Christopher Rush's Reviews > A Game of Thrones

A Game of Thrones by George R.R. Martin
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liked it

I'll go with 2.5 stars rounded up, how's that. I'm not really sure I "liked it," since there is very little content in here (including characters) we are really supposed to "like" in any traditional sense. As the high-school toddlers who recommended (and leant) it to me warned me at the outset, "all the characters take turns playing the badguys." And by jingo, they were right. Sure, you may say this is more "realistic" for a medieval-fantasy-type story, when life is hard and morals are subsumed under survival. That's fine. This is a "grown-up" fantasy.
My two main issues, apart from the gratuitous stuff (which is likely the main reason why it is popular on television), are 1) there's no overt point - the characters are just doing their thing, living their lives, reacting to what has been decided around them. That may add to the "realism" of the world, but I can't help but contrasting it with The Wheel of Time. That series is much different, and I like it better for those differences: there is a goal, the story is heading somewhere intentionally (even if at a languorously snail's-crawl pace) - there is a clear "bad side." The "good side" of AWoT is not so straightforward, so I'm not necessarily faulting GoT for not having "pristine, angelic-like John Wayneish heroes." AWoT has flawed, "shades of gray" heroes all over the place, possibly just as "Biblically unmoral" as GoT (though much less explicit about it).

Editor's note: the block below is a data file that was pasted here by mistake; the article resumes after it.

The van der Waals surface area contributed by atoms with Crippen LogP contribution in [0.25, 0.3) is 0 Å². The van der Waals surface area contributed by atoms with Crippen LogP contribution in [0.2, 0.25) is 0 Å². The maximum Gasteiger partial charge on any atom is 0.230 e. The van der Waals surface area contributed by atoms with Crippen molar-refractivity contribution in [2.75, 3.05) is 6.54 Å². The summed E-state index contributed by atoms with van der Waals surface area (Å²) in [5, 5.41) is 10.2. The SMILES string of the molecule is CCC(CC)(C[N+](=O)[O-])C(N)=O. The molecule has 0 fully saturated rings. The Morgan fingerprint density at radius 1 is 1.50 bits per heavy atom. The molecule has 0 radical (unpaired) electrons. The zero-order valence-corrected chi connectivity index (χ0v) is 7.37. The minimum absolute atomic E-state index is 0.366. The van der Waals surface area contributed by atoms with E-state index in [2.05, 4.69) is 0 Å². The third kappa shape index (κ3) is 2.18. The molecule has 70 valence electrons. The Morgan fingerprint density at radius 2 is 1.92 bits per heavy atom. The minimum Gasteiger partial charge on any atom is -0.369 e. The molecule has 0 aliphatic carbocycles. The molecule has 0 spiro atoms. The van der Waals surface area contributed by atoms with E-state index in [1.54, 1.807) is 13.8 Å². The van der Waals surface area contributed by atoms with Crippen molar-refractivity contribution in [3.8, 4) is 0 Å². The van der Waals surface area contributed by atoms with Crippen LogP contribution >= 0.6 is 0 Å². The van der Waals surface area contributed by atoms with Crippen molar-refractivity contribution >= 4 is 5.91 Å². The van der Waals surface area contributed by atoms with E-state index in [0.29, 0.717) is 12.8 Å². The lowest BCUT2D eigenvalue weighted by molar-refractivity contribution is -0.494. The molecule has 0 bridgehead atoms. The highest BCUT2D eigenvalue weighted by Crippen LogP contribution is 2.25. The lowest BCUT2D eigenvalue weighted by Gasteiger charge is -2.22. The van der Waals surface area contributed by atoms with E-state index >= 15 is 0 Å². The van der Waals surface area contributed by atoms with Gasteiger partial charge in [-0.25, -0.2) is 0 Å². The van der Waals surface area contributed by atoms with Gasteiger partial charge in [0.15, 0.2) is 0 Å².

Perhaps you'll say "oh, there's definitely a point to GoT: Danny is going to reconquer the Seven Kingdoms, marry Jon Snow, destroy the Lannisters, raise Tyrion as Ruler of Everything Else" and all sorts of other stuff only you know about having seen/read beyond book 1. Well, maybe. But I don't get any of that sense from the book itself. Things just happen. Which leads us to my 2nd issue.
#2: most of the book is reaction, not action. Yes, a few key things happen "on screen" (still talking about narrative focus in the novel), but so much of the book is just "apparently some time has passed, and here's what they are thinking about now." The passage of time is horribly haphazard, it seems to me (perhaps Mr. Martin has everything calendarred out, which would be swell). We get hundreds of pages setting up to Ned Stark's climax ... and it barely is mentioned indirectly when Arya is sort of not looking. Out of seemingly nowhere, armies have started terrorizing the countryside ... why, because Catelyn snatched up Tyrion? Is that why? A bit unclear, really. (Maybe I'm just a bad reader.) I understand this can be a fine way to move the story along without going over every single detail (in stark, so to speak, contrast with AWoT), but so much of the "action" in this novel was "reaction," reaction to things we haven't really experienced. Maybe you real fans like that; I found it a bit niggling. That's me. I'm probably wrong.
I'll keep reading the series, though, mainly to see how it ends, I guess (I hear some unspeakably grotesque things will happen soon, so we'll talk about that when I get there).
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Reading Progress

March 14, 2016 – Started Reading
March 14, 2016 – Shelved
May 2, 2016 – Finished Reading

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